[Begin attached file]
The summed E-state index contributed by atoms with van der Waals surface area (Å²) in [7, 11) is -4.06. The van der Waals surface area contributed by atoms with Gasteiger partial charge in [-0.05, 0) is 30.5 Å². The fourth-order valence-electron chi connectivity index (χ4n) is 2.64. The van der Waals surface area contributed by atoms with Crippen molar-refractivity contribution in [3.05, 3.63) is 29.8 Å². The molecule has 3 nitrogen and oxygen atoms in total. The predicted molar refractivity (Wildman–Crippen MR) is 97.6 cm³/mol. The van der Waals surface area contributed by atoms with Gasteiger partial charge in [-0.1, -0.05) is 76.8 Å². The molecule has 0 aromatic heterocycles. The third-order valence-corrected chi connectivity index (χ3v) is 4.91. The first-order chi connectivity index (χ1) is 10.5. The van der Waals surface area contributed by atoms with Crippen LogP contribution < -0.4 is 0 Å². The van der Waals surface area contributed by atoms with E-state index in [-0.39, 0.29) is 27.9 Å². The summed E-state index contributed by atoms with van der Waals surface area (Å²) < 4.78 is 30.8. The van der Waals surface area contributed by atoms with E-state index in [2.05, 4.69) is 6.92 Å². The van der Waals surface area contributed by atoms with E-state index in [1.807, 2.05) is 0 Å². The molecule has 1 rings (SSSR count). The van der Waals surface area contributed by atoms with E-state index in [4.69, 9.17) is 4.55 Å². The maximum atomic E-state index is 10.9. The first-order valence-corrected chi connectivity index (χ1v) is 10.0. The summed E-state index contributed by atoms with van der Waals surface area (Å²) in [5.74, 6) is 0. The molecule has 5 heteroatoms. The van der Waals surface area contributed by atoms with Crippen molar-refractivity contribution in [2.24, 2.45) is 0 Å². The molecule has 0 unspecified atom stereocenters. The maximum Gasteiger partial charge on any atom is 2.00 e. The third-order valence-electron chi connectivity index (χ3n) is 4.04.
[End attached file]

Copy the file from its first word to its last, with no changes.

The summed E-state index contributed by atoms with van der Waals surface area (Å²) in [7, 11) is -4.06. The van der Waals surface area contributed by atoms with Gasteiger partial charge in [-0.05, 0) is 30.5 Å². The fourth-order valence-electron chi connectivity index (χ4n) is 2.64. The van der Waals surface area contributed by atoms with Crippen molar-refractivity contribution in [3.05, 3.63) is 29.8 Å². The molecule has 3 nitrogen and oxygen atoms in total. The predicted molar refractivity (Wildman–Crippen MR) is 97.6 cm³/mol. The van der Waals surface area contributed by atoms with Gasteiger partial charge in [-0.1, -0.05) is 76.8 Å². The molecule has 0 aromatic heterocycles. The third-order valence-corrected chi connectivity index (χ3v) is 4.91. The first-order chi connectivity index (χ1) is 10.5. The van der Waals surface area contributed by atoms with Crippen LogP contribution < -0.4 is 0 Å². The van der Waals surface area contributed by atoms with E-state index in [-0.39, 0.29) is 27.9 Å². The summed E-state index contributed by atoms with van der Waals surface area (Å²) < 4.78 is 30.8. The van der Waals surface area contributed by atoms with E-state index in [2.05, 4.69) is 6.92 Å². The van der Waals surface area contributed by atoms with E-state index in [1.807, 2.05) is 0 Å². The molecule has 1 rings (SSSR count). The van der Waals surface area contributed by atoms with E-state index in [4.69, 9.17) is 4.55 Å². The maximum atomic E-state index is 10.9. The first-order valence-corrected chi connectivity index (χ1v) is 10.0. The summed E-state index contributed by atoms with van der Waals surface area (Å²) in [5.74, 6) is 0. The molecule has 5 heteroatoms. The van der Waals surface area contributed by atoms with Crippen molar-refractivity contribution in [2.24, 2.45) is 0 Å². The molecule has 0 unspecified atom stereocenters. The maximum Gasteiger partial charge on any atom is 2.00 e. The third-order valence-electron chi connectivity index (χ3n) is 4.04.